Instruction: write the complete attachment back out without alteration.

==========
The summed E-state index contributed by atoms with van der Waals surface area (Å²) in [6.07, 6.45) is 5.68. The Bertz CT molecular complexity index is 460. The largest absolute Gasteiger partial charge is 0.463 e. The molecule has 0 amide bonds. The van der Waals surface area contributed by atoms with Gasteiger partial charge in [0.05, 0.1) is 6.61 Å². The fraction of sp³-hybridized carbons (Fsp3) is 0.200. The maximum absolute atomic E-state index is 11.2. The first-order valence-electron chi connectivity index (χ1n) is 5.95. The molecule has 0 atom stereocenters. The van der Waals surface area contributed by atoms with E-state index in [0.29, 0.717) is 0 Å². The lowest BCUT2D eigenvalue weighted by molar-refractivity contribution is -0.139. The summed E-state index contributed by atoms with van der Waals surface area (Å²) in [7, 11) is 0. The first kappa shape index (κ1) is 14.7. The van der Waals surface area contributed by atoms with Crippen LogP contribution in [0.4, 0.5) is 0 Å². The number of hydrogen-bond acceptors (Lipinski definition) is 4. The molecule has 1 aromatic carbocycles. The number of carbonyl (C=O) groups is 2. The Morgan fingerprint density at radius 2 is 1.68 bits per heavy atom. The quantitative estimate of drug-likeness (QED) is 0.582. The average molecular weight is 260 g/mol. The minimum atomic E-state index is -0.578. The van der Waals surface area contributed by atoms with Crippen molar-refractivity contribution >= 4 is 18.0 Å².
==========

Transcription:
The summed E-state index contributed by atoms with van der Waals surface area (Å²) in [6.07, 6.45) is 5.68. The Bertz CT molecular complexity index is 460. The largest absolute Gasteiger partial charge is 0.463 e. The molecule has 0 amide bonds. The van der Waals surface area contributed by atoms with Gasteiger partial charge in [0.05, 0.1) is 6.61 Å². The fraction of sp³-hybridized carbons (Fsp3) is 0.200. The maximum absolute atomic E-state index is 11.2. The first-order valence-electron chi connectivity index (χ1n) is 5.95. The molecule has 0 atom stereocenters. The van der Waals surface area contributed by atoms with E-state index in [0.29, 0.717) is 0 Å². The lowest BCUT2D eigenvalue weighted by molar-refractivity contribution is -0.139. The summed E-state index contributed by atoms with van der Waals surface area (Å²) in [7, 11) is 0. The first kappa shape index (κ1) is 14.7. The van der Waals surface area contributed by atoms with Crippen LogP contribution in [0.4, 0.5) is 0 Å². The number of hydrogen-bond acceptors (Lipinski definition) is 4. The molecule has 1 aromatic carbocycles. The number of carbonyl (C=O) groups is 2. The Morgan fingerprint density at radius 2 is 1.68 bits per heavy atom. The quantitative estimate of drug-likeness (QED) is 0.582. The average molecular weight is 260 g/mol. The minimum atomic E-state index is -0.578. The van der Waals surface area contributed by atoms with Crippen molar-refractivity contribution >= 4 is 18.0 Å².